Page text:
Nature is not natural and can never be naturalized — Graham Harman

Monday, August 15, 2011

Super-Natural Garden Brooklyn at the Botanic Garden, designed by Simone Ferracina:

Super-Natural Garden is an on-going project aimed at the digital extension of the Brooklyn Botanic Garden in New York City. Visitors looking at the Garden through the technological lens of smart phones and headset devices will discover it expanded by electronic ecologies, augmented by scattered digital performances: cybernetic dances, transformations and emergences. Electronic weeds will insinuate themselves into the life of the Garden, establishing varying degrees of dependence on real-world plants and on each other, from competition and parasitism to coupling and symbiosis. They will broaden and diffuse the boundaries of the Garden into a sort of cyborgian “extended phenotype,” an augmented geography of interconnectedness and interaction. Their invasive character, rather than symbolizing the instinctual power of a holistic “Nature” as in the weeds described by architect Louis Sullivan, will present visitors with the presumed paradox of a human-designed Nature.

They are extremely beautiful. Simone edits Organs Everywhere which might easily be my new favorite place to go. I don't want to say very much right now about what I'm only seeing for the first time. But I'll say this: it's remarkable to me that this kind of attention is now being paid to non-animal lifeforms such as plants. The idea roughly is a very creative sweet spot between origami, robotics and the old art of botanical drawing, botany having been coded female since the eighteenth century when thousands of amateur woman botanists (they couldn't go to university remember) did their thing, including the poet Charlotte Smith, whose Beachy Head is a masterpiece of the genre.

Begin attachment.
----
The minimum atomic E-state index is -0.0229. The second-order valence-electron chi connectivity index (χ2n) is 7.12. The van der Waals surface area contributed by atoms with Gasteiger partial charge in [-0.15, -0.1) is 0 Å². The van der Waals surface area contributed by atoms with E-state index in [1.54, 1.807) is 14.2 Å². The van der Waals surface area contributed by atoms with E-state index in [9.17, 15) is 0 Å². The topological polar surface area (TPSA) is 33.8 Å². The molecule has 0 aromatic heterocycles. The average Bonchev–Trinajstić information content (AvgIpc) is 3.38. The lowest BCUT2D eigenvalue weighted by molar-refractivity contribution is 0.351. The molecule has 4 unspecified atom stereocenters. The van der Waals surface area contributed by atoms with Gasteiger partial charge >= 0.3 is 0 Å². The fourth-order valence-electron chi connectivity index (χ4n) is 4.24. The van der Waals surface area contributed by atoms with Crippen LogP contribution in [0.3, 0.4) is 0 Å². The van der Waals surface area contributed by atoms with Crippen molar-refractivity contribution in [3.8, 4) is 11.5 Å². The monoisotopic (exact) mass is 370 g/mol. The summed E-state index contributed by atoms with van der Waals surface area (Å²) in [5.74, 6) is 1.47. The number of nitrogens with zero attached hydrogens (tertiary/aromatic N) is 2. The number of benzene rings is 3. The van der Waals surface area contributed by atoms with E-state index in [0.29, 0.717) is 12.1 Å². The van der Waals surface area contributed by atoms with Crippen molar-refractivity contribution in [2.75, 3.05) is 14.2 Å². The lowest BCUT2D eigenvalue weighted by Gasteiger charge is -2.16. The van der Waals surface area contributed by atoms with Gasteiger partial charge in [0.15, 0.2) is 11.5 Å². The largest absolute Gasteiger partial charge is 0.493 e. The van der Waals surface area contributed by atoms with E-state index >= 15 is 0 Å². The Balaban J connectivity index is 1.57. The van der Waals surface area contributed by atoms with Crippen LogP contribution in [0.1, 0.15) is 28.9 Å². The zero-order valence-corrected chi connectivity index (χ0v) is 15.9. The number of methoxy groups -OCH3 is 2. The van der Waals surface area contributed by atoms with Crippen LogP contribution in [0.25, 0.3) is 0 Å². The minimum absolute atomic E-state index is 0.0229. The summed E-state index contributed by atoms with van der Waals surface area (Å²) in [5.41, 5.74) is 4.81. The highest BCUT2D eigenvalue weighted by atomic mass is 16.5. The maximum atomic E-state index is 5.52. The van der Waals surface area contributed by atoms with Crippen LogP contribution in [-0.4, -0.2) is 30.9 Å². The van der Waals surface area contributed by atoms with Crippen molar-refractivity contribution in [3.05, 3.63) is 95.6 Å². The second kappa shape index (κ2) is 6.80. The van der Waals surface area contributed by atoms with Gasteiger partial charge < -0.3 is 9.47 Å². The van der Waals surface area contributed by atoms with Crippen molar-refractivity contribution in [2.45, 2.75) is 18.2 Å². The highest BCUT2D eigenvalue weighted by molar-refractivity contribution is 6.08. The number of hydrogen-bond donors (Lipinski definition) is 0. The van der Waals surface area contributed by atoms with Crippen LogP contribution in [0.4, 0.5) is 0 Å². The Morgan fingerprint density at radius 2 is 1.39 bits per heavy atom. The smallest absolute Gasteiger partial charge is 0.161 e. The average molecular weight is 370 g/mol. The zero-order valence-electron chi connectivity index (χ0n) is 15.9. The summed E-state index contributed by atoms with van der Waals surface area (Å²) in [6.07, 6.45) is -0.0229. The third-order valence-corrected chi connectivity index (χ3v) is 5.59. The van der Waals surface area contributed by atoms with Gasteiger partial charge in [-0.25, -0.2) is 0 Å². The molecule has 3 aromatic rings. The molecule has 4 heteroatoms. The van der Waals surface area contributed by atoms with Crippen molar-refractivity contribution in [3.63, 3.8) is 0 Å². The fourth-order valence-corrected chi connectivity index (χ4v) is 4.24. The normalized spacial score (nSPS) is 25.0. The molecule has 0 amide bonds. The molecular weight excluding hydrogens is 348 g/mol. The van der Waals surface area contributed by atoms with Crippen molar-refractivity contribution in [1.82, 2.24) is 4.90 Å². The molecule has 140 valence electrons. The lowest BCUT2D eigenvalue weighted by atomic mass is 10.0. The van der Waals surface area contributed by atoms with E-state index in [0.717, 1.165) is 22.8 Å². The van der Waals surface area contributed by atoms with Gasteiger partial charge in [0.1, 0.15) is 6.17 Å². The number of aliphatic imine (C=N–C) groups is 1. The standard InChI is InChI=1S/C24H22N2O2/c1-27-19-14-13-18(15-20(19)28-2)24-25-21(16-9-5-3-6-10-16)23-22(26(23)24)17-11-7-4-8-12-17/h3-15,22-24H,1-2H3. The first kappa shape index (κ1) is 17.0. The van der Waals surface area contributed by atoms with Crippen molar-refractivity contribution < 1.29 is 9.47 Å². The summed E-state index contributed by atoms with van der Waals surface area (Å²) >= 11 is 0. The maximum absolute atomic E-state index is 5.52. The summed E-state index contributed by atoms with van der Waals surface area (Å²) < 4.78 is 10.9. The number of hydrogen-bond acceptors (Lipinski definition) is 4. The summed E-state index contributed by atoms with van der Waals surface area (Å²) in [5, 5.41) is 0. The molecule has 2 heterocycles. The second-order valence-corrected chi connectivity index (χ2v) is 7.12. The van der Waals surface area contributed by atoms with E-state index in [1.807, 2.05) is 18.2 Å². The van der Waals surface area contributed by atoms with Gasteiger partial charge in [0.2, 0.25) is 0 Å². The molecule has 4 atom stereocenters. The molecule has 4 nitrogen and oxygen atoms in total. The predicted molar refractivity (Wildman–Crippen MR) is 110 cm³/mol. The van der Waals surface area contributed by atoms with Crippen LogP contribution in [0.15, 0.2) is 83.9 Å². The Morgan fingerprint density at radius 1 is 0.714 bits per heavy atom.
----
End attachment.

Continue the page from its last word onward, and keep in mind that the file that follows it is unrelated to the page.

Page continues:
In a more general sense I'm very interested in non-aggressive irony—maybe it's just because I'm a whimsical Brit at heart, but I think there's some liberating potential there, and something like an acknowledgement of coexistence with other lifeforms.  Simone Ferracina's has this quality, which I like very much.

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